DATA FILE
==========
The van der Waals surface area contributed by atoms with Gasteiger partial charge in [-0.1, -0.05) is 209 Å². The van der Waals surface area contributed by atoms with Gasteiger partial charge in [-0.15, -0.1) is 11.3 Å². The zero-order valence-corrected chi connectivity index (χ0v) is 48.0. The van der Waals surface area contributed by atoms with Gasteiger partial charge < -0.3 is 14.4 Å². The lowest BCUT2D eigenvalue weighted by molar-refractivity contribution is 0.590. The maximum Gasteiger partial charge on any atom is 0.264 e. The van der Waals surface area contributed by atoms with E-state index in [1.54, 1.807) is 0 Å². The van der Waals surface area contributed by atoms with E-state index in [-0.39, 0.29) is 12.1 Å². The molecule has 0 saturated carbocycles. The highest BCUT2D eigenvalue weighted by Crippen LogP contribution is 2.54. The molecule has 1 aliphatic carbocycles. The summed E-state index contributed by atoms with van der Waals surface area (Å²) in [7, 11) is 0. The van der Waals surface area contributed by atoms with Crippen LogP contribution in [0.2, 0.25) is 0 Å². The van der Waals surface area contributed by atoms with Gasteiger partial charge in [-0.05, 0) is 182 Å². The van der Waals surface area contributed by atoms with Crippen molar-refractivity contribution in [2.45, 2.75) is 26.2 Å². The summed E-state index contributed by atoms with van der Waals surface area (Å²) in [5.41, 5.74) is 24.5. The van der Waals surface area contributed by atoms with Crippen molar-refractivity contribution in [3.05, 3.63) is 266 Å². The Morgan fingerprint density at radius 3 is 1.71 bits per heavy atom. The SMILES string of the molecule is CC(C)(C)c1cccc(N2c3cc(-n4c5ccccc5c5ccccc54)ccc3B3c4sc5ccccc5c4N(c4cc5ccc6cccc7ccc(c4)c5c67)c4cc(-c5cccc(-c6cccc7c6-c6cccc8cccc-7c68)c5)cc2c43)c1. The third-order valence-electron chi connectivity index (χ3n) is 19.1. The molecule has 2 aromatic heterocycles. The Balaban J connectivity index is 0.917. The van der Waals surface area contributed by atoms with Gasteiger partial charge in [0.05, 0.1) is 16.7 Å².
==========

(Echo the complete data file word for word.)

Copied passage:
The van der Waals surface area contributed by atoms with Gasteiger partial charge in [-0.1, -0.05) is 209 Å². The van der Waals surface area contributed by atoms with Gasteiger partial charge in [-0.15, -0.1) is 11.3 Å². The zero-order valence-corrected chi connectivity index (χ0v) is 48.0. The van der Waals surface area contributed by atoms with Gasteiger partial charge < -0.3 is 14.4 Å². The lowest BCUT2D eigenvalue weighted by molar-refractivity contribution is 0.590. The maximum Gasteiger partial charge on any atom is 0.264 e. The van der Waals surface area contributed by atoms with E-state index in [1.54, 1.807) is 0 Å². The van der Waals surface area contributed by atoms with E-state index in [-0.39, 0.29) is 12.1 Å². The molecule has 0 saturated carbocycles. The highest BCUT2D eigenvalue weighted by Crippen LogP contribution is 2.54. The molecule has 1 aliphatic carbocycles. The summed E-state index contributed by atoms with van der Waals surface area (Å²) in [7, 11) is 0. The van der Waals surface area contributed by atoms with Crippen LogP contribution in [0.2, 0.25) is 0 Å². The van der Waals surface area contributed by atoms with Gasteiger partial charge in [-0.05, 0) is 182 Å². The van der Waals surface area contributed by atoms with Crippen molar-refractivity contribution in [2.45, 2.75) is 26.2 Å². The summed E-state index contributed by atoms with van der Waals surface area (Å²) in [5.41, 5.74) is 24.5. The van der Waals surface area contributed by atoms with Crippen molar-refractivity contribution in [3.05, 3.63) is 266 Å². The Morgan fingerprint density at radius 3 is 1.71 bits per heavy atom. The SMILES string of the molecule is CC(C)(C)c1cccc(N2c3cc(-n4c5ccccc5c5ccccc54)ccc3B3c4sc5ccccc5c4N(c4cc5ccc6cccc7ccc(c4)c5c67)c4cc(-c5cccc(-c6cccc7c6-c6cccc8cccc-7c68)c5)cc2c43)c1. The third-order valence-electron chi connectivity index (χ3n) is 19.1. The molecule has 2 aromatic heterocycles. The Balaban J connectivity index is 0.917. The van der Waals surface area contributed by atoms with Gasteiger partial charge in [0.05, 0.1) is 16.7 Å².